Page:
Startups crash because they fall in love with their new solution, and fail to see that no one cares about the problem they are trying to solve.
Also, individuals get caught up in what they want, and fail to understand that success means
helping others more than you help yourself. To succeed, a startup must find a problem that is driving someone crazy, and then solve it.
If you are an individual seeking to make a personal pivot, you need to be more obsessed with helping
others than you are creating the ideal life for yourself. Who are you going to help, and how? The
ideal life will follow; it is the end result of helping people you really want to help.
Keep your nose to the grindstone in pursuit of the wrong goals, and all you’ll end up with is a short
nose. Startups need to test new ideas quickly, and so do you. For example, don’t quit your job to
enroll in a master’s program. Instead, test the idea first. Enroll in an online, self-paced course and see if you have the interest and discipline to speed through it in a week. Then try another. Reach out
to professionals on alternate career paths and get 20 minutes of their time to test your potential
moves. Test as quickly as you can.
See you soon. Am running off.
1. Professional Costs
Whether you’re setting up an LLC, a corporation or otherwise, you’re going to have to pay a fee just to move past the phase of conceptualizing your start-up by making it into a real, registered business. Countries differ on costs and registration procedures, but this is often the first check you’re going to stroke as you get your business off the ground. For Nigerian, yours is N10,000.
Your professional costs will expand and skyrocket from there: You’re going to need to shell out expenses for copyrights and patents. And, you’re definitely going to need an accountant and a lawyer at some point, and we all know how affordable those services are.
Another one of the initial startup expenses not to discount as you financially plan for your startup is the cost of designing, developing and hosting a website. A lot of people naively think that they can accomplish most of these technological feats themselves, and they can dream on. Designing, developing (and most importantly) efficiently hosting an e-commerce site to house your startup is no easy task.
Unless you have a fully-functioning, professional IT staff on board when you initiate your startup (which I’m guessing you don’t), you’re going to have to look into a qualified hosting company that can provide your site with the resources it needs to successfully get off the ground. This will likely include talk of servers, hardware, software, Web security, maintenance and further IT consulting.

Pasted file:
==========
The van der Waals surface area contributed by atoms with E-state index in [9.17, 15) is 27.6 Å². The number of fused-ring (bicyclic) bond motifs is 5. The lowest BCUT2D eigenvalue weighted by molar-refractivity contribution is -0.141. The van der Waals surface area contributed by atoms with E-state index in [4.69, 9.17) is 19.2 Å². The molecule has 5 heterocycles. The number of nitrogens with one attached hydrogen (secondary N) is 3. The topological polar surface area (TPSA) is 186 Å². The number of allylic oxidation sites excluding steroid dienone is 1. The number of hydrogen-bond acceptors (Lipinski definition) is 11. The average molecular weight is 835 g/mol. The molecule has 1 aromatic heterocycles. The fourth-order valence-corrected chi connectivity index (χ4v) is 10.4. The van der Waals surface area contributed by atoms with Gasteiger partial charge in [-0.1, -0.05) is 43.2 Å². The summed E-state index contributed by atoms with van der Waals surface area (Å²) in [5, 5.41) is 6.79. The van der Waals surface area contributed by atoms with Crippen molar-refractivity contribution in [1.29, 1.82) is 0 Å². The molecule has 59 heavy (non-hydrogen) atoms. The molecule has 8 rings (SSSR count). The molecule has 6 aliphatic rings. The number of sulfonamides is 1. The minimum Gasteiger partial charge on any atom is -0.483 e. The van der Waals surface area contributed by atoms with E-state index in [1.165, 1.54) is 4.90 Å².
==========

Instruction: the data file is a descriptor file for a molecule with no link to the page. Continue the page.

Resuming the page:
And, don’t forget other tech costs like high-speed Internet access, printers, payroll software, cell phones, beepers and robots. Okay, just kidding about that last one.
It’s likely that you’re not going to forget about the fact that you’re going to be shelling out some money for advertising and promotion to effectively get your new business off the ground. But hear me out. There’s a chance you might not be factoring in quite enough funds in this department.
Sure, you know you’re going to want to place ads locally and nationally (who knows, maybe globally), and you’re probably going to be looking into paying for online advertising and SEO costs. However, common marketing expenses are often forgotten, like the fact that you’re going to be printing stationery, posters and other marketing materials. And don’t forget the cost of admittance to trade shows and industry events to get your name out there (as well as chamber of commerce membership fees and the expenses involved in joining industry associations). So I advice your to see a marketing consultancy firm or see a professional.
Public relations isn’t cheap, but investing in PR can take your business far, fast.
4. Administrative Costs
Little things add up, so take everything into account when budgeting for your startup expenses — right down to the purchase of paper clips and staples. Never mind the bigger expenses like desks, office chairs, filing cabinets, etc. Also, remember that administrative costs go far beyond office supplies to include licenses and permits, parking, utilities, rent and more.
Plus, if you want to really look professional, you’re going to need to invest in the proper packaging materials for your business (and don’t forget shipping and postage), which brings us to the next startup cost factor not to be forgotten.
5. Cost of Sales
It seems counterproductive to think of your startup’s first few sales as costing your business money; but that’s how it is when you’re just starting out. Raw materials are going to factor into the cost of your sales, and you’re going to have to beef up your product inventory in order to actually even make those sales.
If your startup is going big, then you’ll have to factor in warehousing and shipping insurance as well.
Don’t Freak Out
Take a deep breath and stop biting your nails. Now roll your shoulders a little and relax.
The above mentioned startup expenses shouldn’t freak you out and discourage you from accomplishing your startup dreams. But you should take note of them as you budget for the future of your business.
Every company’s startup expenses and costs may differ, but chances are you’ll be spending some time and money getting some of these facets of your nascent business in order. And if you do so mindfully — your startup will grow into a full-fledged, successful company. Like our face book page on https://www.facebook.com/Biztalksblogs